Even Eller recognizes that matters of sex, race, or socio-economic status are significant insofar as they are necessary categories by which humanity interacts with the world. For Eller this is an unfortunate byproduct of human finitude. He does not seem to recognize that there are realities which correspond to the categories which are generally labeled “oppressive.” The essence of anarchism does not need to be the elimination of all distinction because distinction is not only relevant and representative of reality but it is arguably the preeminent reality, enshrined before time in the trinitarian God and established as the predicate reality for a creation which is genuinely ex nihilo. (Eller presses this issue to its breaking point, wanting to blur even the distinctions between species as he makes a point to refer to sparrows as “individuals” in the same way that people are “individuals.”)

Instead, what Jesus does and what the anarchist vision of the church does is to divorce classification from value. This is the core of the complementarian argument of ontological equality and economic difference. It is critical to realize that difference in race, socio-economic status, and gender are non-essential, which is to say that they are not of the essence of things not that they are not meaningful. With this understanding in view, Eller’s stress on the church as the congregation of individuals standing equally before God and equally in one another’s estimation can be fully embraced.

Whatever you are, you are first and foremost a child of God, a sibling in Christ, and an expectant participant in the Kingdom of Heaven. That is what identifies us as Christians. That we may function differently in the church on the basis of the incidentals of our existence does not undermine that truth or in any way diminish its supreme importance. (And that stands not just for the issue of gender economics but also for the way people of different socio-economic status function differently but equally in the mission of the church not to mention countless other less controversial economic distinctions).

Undoubtedly, the fact that I agree with so many of Eller’s premises means that I am omitting or overlooking other potential errors in his thinking (any of which I would be happy to have pointed out to me). Nevertheless, it seems hard to contradict Eller’s acute sense of the flaw in historical and ongoing attempts by humanity to imagine and pursue and truly equitable society. The just society will always be out of the reach of optimistic human hands because humanity lacks truly just mechanisms of actualizing its vision, even if that vision were truly just.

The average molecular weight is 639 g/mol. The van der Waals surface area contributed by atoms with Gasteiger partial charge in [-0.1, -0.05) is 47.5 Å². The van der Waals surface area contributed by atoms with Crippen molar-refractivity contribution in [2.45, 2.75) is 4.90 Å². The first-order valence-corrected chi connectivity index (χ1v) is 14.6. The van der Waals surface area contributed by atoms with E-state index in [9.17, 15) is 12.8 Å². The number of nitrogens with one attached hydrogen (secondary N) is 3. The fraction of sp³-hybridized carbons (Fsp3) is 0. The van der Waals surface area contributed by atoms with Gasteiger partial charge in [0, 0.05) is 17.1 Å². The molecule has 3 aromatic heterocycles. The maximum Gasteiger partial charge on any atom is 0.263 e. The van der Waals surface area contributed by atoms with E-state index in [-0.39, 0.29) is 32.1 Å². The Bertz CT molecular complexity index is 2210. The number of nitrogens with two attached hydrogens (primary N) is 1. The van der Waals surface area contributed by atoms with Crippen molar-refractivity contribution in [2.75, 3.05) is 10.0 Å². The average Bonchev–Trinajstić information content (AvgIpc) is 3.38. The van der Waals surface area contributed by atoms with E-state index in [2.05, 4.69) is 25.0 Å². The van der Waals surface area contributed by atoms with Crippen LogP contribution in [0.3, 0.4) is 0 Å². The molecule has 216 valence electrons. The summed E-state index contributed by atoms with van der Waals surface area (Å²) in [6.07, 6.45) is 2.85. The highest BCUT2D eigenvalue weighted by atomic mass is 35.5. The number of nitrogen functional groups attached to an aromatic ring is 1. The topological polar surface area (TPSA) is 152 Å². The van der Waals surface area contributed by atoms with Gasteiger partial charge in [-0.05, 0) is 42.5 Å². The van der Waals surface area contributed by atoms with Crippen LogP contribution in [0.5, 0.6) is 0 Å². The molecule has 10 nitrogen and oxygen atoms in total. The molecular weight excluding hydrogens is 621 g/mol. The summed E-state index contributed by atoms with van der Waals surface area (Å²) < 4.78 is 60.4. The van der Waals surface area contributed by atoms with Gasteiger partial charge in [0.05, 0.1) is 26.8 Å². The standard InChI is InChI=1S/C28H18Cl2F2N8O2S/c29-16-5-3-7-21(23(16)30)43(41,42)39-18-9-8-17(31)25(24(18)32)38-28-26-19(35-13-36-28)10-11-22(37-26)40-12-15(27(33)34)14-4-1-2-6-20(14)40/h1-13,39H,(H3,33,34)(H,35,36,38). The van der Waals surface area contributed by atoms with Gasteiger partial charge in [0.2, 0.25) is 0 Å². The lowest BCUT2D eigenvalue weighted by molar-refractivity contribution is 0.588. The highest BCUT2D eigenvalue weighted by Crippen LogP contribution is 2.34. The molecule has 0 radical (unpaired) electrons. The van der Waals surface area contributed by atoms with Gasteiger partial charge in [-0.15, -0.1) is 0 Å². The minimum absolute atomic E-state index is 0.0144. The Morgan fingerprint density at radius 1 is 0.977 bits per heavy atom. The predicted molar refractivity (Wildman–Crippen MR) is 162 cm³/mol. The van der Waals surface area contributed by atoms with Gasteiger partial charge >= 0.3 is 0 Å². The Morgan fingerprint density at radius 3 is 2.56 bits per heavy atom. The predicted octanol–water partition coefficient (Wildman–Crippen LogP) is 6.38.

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Activism vs. Quietism: Where Anarchism Falls

The following is part of the Anarchy in May series which examines Christian anarchism and quotes prominent Christian anarchist thinkers. For a more detailed introduction and a table of contents, please see Anarchy in May: Brief Introduction and Contents.
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As is so often the case, the question of whether Christians are to be quietists or activists presents a false dichotomy. It is one, nevertheless, which has powerful rhetorical force. There are few, if any, legitimate quietists left in the world, and those that do exist have a relatively muted voice in the public discourse (unsurprisingly). The specter of quietism, however, looms large because any time anyone expresses any pessimism about the ultimate efficacy of human effort—divinely empowered or otherwise—they are immediately labeled as quietist heretics and left to scramble for some other justification for Christian service to society.

There is some value in this, admittedly, because quietism is antithetical to the Gospel. For our purposes here, let quietism be defined as the belief that because humanity is incapable of achieving the aims of the Kingdom by its own activities, such activities are meaningless. How can this view stand up to Scripture? Jesus came to announce the imminence of the Kingdom and with this made a clear effort to heal the sick, feed the hungry, and set the captive free. In enjoining that his disciples do the same, Jesus made impossible any honest attempt at quietism.

But activism is no less futile and no less incompatible with the true message of the Gospel. Activism is just as destructive if we understand it to be the belief that we have been tasked with the Kingdom purpose of feeding the hungry and therefore must believe it is possible and pursue as an end the total elimination of hunger by human effort (with the same being true of healing the sick and setting the captive free). Such a hope and such an effort is not only the height of human pretension, but it has always invited Christianity to align itself with decidedly unchristian forces pursuing the same ends—because, of course, it is the temporal end of defeating biological hunger which is falsely kept in the forefront.